Unidentified Deceased Initiative

A joint initiative which began in 2006 between the Florida Department of Law Enforcement (FDLE) Missing Endangered Persons Information Clearing house (MEPIC) and the Florida Medical Examiners Commission to identify Florida’s unidentified deceased.

The purpose of the Unidentified Deceased Initiative is to gather resources and methods to help identify deceased persons and bring renewed attention to the unidentified persons in Florida.
With technology advancements the chances of matches between long term missing person cases and unidentified deceased persons have increased. Due to these enhancements, law enforcement agencies and medical examiners are encouraged to resubmit case information for further evaluation. FDLE provides both analytical and investigative support services AND crime laboratory services that may be requested by law enforcement and medical examiners.  

Analytical and investigative support may generate leads by searching:
  • Death certificates
  • Court records
  • Files and forensic reports from medical examiners and law enforcement
  • Biometric systems
  • NamUS/Doe Network/NCMEC/FLUIDDB
  • Criminal History systems
  • Employment records
  • School records
  • Social media
  • Business and financial records
  • Possible contact lists for anthropologists, odontologists, forensic artists and other specialists
Law enforcement agencies requesting analytical and investigative support for unidentified cases may contact MEPIC at 1-888-FL Missing (356-4774) and ask for the Unidentified Deceased analyst during regular business hours. You may also email MEPIC@fdle.state.fl.us for additional information.

Forensic Services

Florida Statute 943.32 establishes a statewide criminal analysis laboratory system composed of the six FDLE crime laboratories in Ft. Myers, Jacksonville, Pensacola, Orlando, Tallahassee, and Tampa as well as the five county crime laboratories in Broward, Indian River, Miami-Dade, Palm Beach, and Pinellas Counties. The State Fire Marshall’s Office operates a Forensic Arson Laboratory in Gadsden County. Many Medical Examiners’ Offices either conduct or contract for post-mortem forensic toxicology services. FDLE laboratories will provide specific testing services for law enforcement customers of any jurisdiction, if a particular forensic discipline is not offered by that area’s county crime laboratory.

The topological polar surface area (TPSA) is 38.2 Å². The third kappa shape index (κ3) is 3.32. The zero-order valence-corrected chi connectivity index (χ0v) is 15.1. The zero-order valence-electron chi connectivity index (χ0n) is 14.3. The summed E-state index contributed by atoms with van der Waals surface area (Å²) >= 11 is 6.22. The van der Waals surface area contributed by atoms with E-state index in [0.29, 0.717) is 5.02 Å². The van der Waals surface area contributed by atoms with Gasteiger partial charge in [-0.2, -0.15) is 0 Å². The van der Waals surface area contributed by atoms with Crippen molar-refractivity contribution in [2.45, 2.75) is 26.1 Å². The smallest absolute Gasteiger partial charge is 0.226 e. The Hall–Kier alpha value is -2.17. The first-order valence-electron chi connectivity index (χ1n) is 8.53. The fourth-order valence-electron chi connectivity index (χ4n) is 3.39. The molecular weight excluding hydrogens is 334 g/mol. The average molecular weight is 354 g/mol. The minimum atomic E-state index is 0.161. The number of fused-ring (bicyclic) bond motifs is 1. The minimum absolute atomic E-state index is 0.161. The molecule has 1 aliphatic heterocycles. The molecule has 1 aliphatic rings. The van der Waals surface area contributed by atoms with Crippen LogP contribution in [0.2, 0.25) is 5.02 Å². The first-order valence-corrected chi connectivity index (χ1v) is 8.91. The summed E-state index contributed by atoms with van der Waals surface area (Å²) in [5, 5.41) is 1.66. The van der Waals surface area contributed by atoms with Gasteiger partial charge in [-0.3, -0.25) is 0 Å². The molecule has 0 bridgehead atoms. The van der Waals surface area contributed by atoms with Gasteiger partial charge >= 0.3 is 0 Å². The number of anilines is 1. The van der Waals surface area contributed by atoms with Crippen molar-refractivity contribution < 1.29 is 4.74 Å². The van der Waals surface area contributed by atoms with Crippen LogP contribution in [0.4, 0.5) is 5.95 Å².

Please visit the FDLE Forensic Services Webpage for information on the 10 Forensic Disciplines (briefly described below) and two additional services (DNA Database, Forensic Investigative Genetic Genealogy) offered by the FDLE.  Additional information regarding DNA analysis types (DRS, FRS, STR, Y-STR, mtDNA) in missing person cases may be viewed here.
  • Biology: body fluid screening, STR DNA testing, Y-STR DNA testing, CODIS
    • Note the Biology section accepts Direct Reference Samples from Missing Persons, Family Reference Samples from Relatives of Missing Persons (parent/child/full sibling only), and Unidentified Human Remains Specimen
  • Crime Scene: documentation, collection and preservation of physical evidence
  • Digital Evidence: data retrieval and video enhancement, from all sorts of devices
  • Document Examination: handwriting analysis, authentication, restorations
  • Firearms: cartridge casing analysis; firearm functionality; GSR testing; NIBIN
  • Footwear & Tire: detection, preservation, and comparison of shoe and tire impressions
  • Friction Ridge: detection, preservation, and comparison of latent prints; BIS; NGI
  • Seized Drugs: chemical analysis of drugs; GC, GC-MS, IR; plants, powders, pills
  • Toxicology: ante-mortem analysis of blood and urine for alcohol and impairing drugs
  • Trace Materials: small to microscopic evidence such as paint, polymers, glass, or fibers
Law enforcement agencies should contact their regional crime laboratories for additional information regarding submission of evidence in Missing Persons and Unidentified Human Remains cases. The “DNA Consent Form for Relatives of Missing Persons” and “Familial Search Request Form” are available to law enforcement at CJNET - FDLE Evidence Prelog (must be logged into a computer capable of accessing FLCJN). 

Additional Resources

Databases, Law Enforcement Information, Contacts: Forensics:

Florida Department of Law Enforcement Priorities

FDLE is composed of five areas: Executive Direction and Business Support, Criminal Investigations and Forensic Science, Criminal Justice Information, Criminal Justice Professionalism and Florida Capitol Police. FDLE’s duties, responsibilities and procedures are mandated through Chapter 943, FS, and Chapter 11, FAC. To learn more about these areas, read our Statement of Agency Organization and Operation or visit our Open Government page.